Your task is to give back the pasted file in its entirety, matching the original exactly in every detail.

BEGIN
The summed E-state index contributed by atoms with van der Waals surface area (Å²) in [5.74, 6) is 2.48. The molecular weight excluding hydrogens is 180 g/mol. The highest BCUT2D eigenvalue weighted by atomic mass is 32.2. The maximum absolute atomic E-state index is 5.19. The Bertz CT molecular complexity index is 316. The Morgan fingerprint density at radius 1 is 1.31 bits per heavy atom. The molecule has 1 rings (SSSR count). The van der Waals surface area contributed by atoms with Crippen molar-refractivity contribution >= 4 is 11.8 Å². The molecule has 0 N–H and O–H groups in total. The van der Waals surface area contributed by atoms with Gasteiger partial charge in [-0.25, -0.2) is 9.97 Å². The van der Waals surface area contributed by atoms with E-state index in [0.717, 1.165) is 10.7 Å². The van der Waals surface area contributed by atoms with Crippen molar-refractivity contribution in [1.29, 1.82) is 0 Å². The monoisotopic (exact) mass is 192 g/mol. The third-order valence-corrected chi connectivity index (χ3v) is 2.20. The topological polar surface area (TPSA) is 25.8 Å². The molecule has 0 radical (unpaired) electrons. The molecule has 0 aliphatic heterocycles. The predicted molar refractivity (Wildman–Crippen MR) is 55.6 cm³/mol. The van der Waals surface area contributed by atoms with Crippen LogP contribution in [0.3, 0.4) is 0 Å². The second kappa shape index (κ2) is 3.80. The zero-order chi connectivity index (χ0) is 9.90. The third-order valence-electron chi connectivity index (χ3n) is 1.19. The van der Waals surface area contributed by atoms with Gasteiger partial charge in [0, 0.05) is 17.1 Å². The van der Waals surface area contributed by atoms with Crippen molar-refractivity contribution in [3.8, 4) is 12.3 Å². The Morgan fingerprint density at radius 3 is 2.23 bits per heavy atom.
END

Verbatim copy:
The summed E-state index contributed by atoms with van der Waals surface area (Å²) in [5.74, 6) is 2.48. The molecular weight excluding hydrogens is 180 g/mol. The highest BCUT2D eigenvalue weighted by atomic mass is 32.2. The maximum absolute atomic E-state index is 5.19. The Bertz CT molecular complexity index is 316. The Morgan fingerprint density at radius 1 is 1.31 bits per heavy atom. The molecule has 1 rings (SSSR count). The van der Waals surface area contributed by atoms with Crippen molar-refractivity contribution >= 4 is 11.8 Å². The molecule has 0 N–H and O–H groups in total. The van der Waals surface area contributed by atoms with Gasteiger partial charge in [-0.25, -0.2) is 9.97 Å². The van der Waals surface area contributed by atoms with E-state index in [0.717, 1.165) is 10.7 Å². The van der Waals surface area contributed by atoms with Crippen molar-refractivity contribution in [1.29, 1.82) is 0 Å². The monoisotopic (exact) mass is 192 g/mol. The third-order valence-corrected chi connectivity index (χ3v) is 2.20. The topological polar surface area (TPSA) is 25.8 Å². The molecule has 0 radical (unpaired) electrons. The molecule has 0 aliphatic heterocycles. The predicted molar refractivity (Wildman–Crippen MR) is 55.6 cm³/mol. The van der Waals surface area contributed by atoms with Crippen LogP contribution in [0.3, 0.4) is 0 Å². The second kappa shape index (κ2) is 3.80. The zero-order chi connectivity index (χ0) is 9.90. The third-order valence-electron chi connectivity index (χ3n) is 1.19. The van der Waals surface area contributed by atoms with Gasteiger partial charge in [0, 0.05) is 17.1 Å². The van der Waals surface area contributed by atoms with Crippen molar-refractivity contribution in [3.8, 4) is 12.3 Å². The Morgan fingerprint density at radius 3 is 2.23 bits per heavy atom.